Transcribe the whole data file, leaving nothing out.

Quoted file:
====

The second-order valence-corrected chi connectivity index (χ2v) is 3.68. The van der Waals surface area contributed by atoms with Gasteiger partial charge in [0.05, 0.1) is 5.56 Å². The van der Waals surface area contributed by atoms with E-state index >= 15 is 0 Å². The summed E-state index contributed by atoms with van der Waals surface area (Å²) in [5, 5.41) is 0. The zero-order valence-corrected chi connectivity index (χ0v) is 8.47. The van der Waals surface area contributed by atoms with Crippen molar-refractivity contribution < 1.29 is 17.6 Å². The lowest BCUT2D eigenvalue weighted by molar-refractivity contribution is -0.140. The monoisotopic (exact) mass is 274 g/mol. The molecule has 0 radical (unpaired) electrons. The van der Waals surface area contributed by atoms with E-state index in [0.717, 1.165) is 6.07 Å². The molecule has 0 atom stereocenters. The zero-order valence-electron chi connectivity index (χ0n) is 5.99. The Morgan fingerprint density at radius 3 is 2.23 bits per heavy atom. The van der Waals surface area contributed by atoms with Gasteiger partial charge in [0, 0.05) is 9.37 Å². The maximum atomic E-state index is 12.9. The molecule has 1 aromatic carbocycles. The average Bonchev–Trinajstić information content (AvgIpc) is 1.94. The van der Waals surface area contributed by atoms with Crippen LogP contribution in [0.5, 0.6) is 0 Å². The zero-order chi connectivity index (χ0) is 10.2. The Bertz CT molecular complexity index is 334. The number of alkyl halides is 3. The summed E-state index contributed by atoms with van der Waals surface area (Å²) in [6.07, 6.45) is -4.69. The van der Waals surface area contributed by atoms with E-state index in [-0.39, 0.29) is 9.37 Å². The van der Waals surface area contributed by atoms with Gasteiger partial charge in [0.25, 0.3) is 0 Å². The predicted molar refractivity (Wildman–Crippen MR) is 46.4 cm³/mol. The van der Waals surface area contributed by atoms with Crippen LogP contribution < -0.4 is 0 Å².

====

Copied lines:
The second-order valence-corrected chi connectivity index (χ2v) is 3.68. The van der Waals surface area contributed by atoms with Gasteiger partial charge in [0.05, 0.1) is 5.56 Å². The van der Waals surface area contributed by atoms with E-state index >= 15 is 0 Å². The summed E-state index contributed by atoms with van der Waals surface area (Å²) in [5, 5.41) is 0. The zero-order valence-corrected chi connectivity index (χ0v) is 8.47. The van der Waals surface area contributed by atoms with Crippen molar-refractivity contribution < 1.29 is 17.6 Å². The lowest BCUT2D eigenvalue weighted by molar-refractivity contribution is -0.140. The monoisotopic (exact) mass is 274 g/mol. The molecule has 0 radical (unpaired) electrons. The van der Waals surface area contributed by atoms with E-state index in [0.717, 1.165) is 6.07 Å². The molecule has 0 atom stereocenters. The zero-order valence-electron chi connectivity index (χ0n) is 5.99. The Morgan fingerprint density at radius 3 is 2.23 bits per heavy atom. The van der Waals surface area contributed by atoms with Gasteiger partial charge in [0, 0.05) is 9.37 Å². The maximum atomic E-state index is 12.9. The molecule has 1 aromatic carbocycles. The average Bonchev–Trinajstić information content (AvgIpc) is 1.94. The van der Waals surface area contributed by atoms with Crippen LogP contribution in [0.5, 0.6) is 0 Å². The zero-order chi connectivity index (χ0) is 10.2. The Bertz CT molecular complexity index is 334. The number of alkyl halides is 3. The summed E-state index contributed by atoms with van der Waals surface area (Å²) in [6.07, 6.45) is -4.69. The van der Waals surface area contributed by atoms with E-state index in [-0.39, 0.29) is 9.37 Å². The van der Waals surface area contributed by atoms with Gasteiger partial charge in [0.25, 0.3) is 0 Å². The predicted molar refractivity (Wildman–Crippen MR) is 46.4 cm³/mol. The van der Waals surface area contributed by atoms with Crippen LogP contribution < -0.4 is 0 Å².